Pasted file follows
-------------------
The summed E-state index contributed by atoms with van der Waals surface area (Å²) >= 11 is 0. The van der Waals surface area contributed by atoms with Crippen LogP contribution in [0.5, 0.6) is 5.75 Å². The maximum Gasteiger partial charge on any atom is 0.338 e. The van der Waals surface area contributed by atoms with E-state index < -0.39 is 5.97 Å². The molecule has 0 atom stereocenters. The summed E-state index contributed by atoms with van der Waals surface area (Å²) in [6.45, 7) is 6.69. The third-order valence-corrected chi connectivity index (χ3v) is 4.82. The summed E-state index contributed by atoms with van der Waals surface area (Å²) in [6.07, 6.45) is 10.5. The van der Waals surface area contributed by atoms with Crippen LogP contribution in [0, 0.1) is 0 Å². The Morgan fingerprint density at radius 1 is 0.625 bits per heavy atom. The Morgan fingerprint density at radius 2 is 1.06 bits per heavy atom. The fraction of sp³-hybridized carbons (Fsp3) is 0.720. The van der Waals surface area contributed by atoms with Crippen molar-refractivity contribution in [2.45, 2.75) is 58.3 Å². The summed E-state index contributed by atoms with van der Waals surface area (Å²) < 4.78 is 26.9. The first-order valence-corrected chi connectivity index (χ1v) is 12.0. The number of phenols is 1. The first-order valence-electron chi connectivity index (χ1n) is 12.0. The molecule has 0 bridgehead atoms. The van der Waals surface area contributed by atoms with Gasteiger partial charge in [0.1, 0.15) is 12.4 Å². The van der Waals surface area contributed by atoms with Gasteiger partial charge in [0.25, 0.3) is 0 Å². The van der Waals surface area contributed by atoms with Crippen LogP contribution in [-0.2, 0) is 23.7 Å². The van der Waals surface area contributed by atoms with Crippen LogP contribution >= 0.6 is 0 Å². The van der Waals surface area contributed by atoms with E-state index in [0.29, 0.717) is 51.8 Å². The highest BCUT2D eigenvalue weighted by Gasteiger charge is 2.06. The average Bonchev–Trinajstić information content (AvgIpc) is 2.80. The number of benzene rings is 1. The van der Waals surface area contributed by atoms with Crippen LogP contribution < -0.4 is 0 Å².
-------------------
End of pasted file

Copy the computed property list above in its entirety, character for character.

The summed E-state index contributed by atoms with van der Waals surface area (Å²) >= 11 is 0. The van der Waals surface area contributed by atoms with Crippen LogP contribution in [0.5, 0.6) is 5.75 Å². The maximum Gasteiger partial charge on any atom is 0.338 e. The van der Waals surface area contributed by atoms with E-state index < -0.39 is 5.97 Å². The molecule has 0 atom stereocenters. The summed E-state index contributed by atoms with van der Waals surface area (Å²) in [6.45, 7) is 6.69. The third-order valence-corrected chi connectivity index (χ3v) is 4.82. The summed E-state index contributed by atoms with van der Waals surface area (Å²) in [6.07, 6.45) is 10.5. The van der Waals surface area contributed by atoms with Crippen LogP contribution in [0, 0.1) is 0 Å². The Morgan fingerprint density at radius 1 is 0.625 bits per heavy atom. The Morgan fingerprint density at radius 2 is 1.06 bits per heavy atom. The fraction of sp³-hybridized carbons (Fsp3) is 0.720. The van der Waals surface area contributed by atoms with Crippen molar-refractivity contribution in [2.45, 2.75) is 58.3 Å². The summed E-state index contributed by atoms with van der Waals surface area (Å²) < 4.78 is 26.9. The first-order valence-corrected chi connectivity index (χ1v) is 12.0. The number of phenols is 1. The first-order valence-electron chi connectivity index (χ1n) is 12.0. The molecule has 0 bridgehead atoms. The van der Waals surface area contributed by atoms with Gasteiger partial charge in [0.1, 0.15) is 12.4 Å². The van der Waals surface area contributed by atoms with Gasteiger partial charge in [0.25, 0.3) is 0 Å². The van der Waals surface area contributed by atoms with Crippen LogP contribution in [-0.2, 0) is 23.7 Å². The van der Waals surface area contributed by atoms with Crippen LogP contribution >= 0.6 is 0 Å². The van der Waals surface area contributed by atoms with E-state index in [0.29, 0.717) is 51.8 Å². The highest BCUT2D eigenvalue weighted by Gasteiger charge is 2.06. The average Bonchev–Trinajstić information content (AvgIpc) is 2.80. The number of benzene rings is 1. The van der Waals surface area contributed by atoms with Crippen LogP contribution < -0.4 is 0 Å².